Thursday, June 3, 2010

Soup and Salad: Book Break-Up, A Library Under the Gavel, Teeny-Tiny Library, Henry Roth's Final Chapter, Paris Review Blog, Feel-Good 'Shining'

On today's menu:

1.  At The Millions, Sonya Chung provides a taxonomy of the many ways she's given up on books: It's Not You, It's Me: Breaking Up With Books.  While I take exception to some of the books she quits mid-read (how could she not like Denis Johnson's Tree of Smoke?  And James Joyce's Portrait of an Artist as a Young Man--painful?  Really?), I can relate to the turbulent swirl of guilt and shame she feels while struggling through books she should like, but can't.  What I can't connect with, however, is how she's able to stop mid-page and quit the book forever.  I haven't abandoned ship on a novel since....well, I can't remember the last time I waved the white flag.  There have been a few books I've flung across the room, crying, "I'm through!  I'm through!"  But moments later, there I'll be, walking over to pick it up, murmuring, "I'm sorry...Didn't really mean it...Are you hurt?.....Here, let me bandage that rip in your dust jacket").  Unlike the 27-year marriage to my wife (approaching three decades of unadulterated comfort and joy), I will stick it out with a book long after the happiness erodes and is replaced by mediocrity.  This, along with surreptitious nose-picking and a love of Captain and Tennile, is one of my greatest character flaws. 

2.  Later this year, Sotheby's will auction off "one of the finest collections of first-edition books assembled in recent times."  Valued in the ballpark of £8m-£15m (that's $12-22 million for us Yanks), this collection from a single individual includes the first collected edition of Shakespeare poems (dating from 1640), a copy of Wilkie Collins' The Moonstone "in its original cloth," and an inscribed edition of A Christmas Carol which Charles Dickens gave to his friend and confidant, the actor William Macready.  The mind reels, the mouth salivates.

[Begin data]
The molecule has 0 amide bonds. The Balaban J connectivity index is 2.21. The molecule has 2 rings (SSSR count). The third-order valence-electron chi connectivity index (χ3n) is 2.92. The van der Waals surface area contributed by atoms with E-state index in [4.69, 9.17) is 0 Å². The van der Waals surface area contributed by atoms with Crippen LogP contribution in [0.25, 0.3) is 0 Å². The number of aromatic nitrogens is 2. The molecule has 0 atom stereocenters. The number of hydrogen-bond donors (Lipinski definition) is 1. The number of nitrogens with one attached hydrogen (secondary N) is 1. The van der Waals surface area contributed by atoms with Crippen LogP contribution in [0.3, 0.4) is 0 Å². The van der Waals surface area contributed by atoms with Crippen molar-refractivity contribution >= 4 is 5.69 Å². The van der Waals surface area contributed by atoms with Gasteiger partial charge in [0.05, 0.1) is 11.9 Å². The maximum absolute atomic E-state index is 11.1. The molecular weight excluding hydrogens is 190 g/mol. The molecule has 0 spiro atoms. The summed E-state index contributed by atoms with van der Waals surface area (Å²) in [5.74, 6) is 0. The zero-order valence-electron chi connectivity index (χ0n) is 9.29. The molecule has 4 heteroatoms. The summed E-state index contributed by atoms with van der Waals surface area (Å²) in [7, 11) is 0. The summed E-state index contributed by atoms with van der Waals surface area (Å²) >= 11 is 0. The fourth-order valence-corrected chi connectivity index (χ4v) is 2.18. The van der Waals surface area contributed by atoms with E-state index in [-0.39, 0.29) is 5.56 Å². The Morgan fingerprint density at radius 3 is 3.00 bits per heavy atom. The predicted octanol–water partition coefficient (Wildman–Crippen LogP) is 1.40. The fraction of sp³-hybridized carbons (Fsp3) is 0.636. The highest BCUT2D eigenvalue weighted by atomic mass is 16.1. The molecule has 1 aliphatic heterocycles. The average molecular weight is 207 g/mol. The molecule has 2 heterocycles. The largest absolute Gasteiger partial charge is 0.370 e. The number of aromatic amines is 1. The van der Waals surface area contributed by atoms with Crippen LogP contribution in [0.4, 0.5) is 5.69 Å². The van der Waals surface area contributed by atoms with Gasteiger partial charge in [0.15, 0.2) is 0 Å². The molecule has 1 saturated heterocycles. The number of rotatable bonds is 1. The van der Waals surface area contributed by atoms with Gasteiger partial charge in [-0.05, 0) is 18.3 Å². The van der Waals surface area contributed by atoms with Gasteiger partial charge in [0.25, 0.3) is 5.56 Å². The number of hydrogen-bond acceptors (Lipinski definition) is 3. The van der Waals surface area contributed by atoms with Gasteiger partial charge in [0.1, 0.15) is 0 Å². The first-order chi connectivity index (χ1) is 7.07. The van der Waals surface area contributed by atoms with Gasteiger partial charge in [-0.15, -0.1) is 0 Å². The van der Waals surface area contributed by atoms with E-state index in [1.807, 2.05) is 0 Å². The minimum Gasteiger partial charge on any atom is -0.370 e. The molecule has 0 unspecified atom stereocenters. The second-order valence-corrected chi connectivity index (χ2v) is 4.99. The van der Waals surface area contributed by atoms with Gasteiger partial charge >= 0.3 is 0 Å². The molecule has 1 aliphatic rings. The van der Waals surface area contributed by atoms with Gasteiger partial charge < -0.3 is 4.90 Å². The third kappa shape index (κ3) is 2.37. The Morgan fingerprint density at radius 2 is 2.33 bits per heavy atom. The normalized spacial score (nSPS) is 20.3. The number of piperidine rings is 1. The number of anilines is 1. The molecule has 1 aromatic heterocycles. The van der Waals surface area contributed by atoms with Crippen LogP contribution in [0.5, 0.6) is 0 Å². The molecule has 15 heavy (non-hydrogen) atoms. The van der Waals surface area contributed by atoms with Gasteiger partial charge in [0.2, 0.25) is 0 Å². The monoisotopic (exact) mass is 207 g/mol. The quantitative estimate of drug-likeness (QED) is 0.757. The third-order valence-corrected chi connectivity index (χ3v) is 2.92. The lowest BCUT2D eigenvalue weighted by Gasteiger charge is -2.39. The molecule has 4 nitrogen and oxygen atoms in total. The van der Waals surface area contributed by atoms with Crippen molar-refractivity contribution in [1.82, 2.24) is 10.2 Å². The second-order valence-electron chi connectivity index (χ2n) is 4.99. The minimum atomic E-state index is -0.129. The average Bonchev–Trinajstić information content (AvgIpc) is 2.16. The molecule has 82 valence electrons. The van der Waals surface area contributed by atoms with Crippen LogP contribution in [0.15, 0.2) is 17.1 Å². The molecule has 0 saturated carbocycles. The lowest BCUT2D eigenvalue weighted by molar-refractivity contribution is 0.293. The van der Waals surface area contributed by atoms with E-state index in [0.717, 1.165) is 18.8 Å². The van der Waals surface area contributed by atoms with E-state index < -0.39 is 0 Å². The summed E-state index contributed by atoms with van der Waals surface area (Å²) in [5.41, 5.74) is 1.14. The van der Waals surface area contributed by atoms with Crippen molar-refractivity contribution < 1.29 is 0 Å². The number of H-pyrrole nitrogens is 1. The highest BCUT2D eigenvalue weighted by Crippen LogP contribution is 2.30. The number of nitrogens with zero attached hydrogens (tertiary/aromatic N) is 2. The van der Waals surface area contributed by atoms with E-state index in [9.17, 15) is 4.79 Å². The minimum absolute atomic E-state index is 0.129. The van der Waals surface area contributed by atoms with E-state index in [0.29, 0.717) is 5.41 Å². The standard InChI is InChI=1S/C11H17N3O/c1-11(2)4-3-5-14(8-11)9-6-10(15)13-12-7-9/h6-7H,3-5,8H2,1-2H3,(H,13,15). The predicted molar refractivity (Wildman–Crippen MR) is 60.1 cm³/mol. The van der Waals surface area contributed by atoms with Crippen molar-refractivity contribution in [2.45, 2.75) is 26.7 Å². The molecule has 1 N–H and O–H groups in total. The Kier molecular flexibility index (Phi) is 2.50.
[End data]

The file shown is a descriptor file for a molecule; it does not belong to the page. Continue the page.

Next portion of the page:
3.  And now this from our British friends across the pond: Looking to re-purpose an obsolete telephone booth?  Convert it into the world's tiniest library!

4.  Henry Roth is an author I should have added to my list of Unread Classics I've Been Meaning to Get Around to One of These Lazy (Ha!) Afternoons.  And now I find that W.W. Norton is about to publish another of his posthumous novels?!  Stop the bus, please--I haven't even cracked open Call It Sleep.  What's really beautiful about the story behind the book is the fact that it was brought to life by a 32-year-old fiction editor at The New Yorker named Willing Davidson, "who in background and bearing couldn’t be less like the prickly, self-doubting Roth, but nevertheless felt a deep connection to his life and work."  I like the fact that his first name is Willing and that he took the time to sort through mountains of manuscript pages and cryptic notes on behalf of a dead writer who has been largely forgotten.

5.  Ladies and gentlemen, The Paris Review has entered the blogiverse:  "We have been looking for a way to keep in touch with our readers between issues."

6.  I leave you today with The Shining: The Feel-Good Movie of the Year.  The only thing that could make this funnier would be the late, great Mason Adams doing the voice-over.

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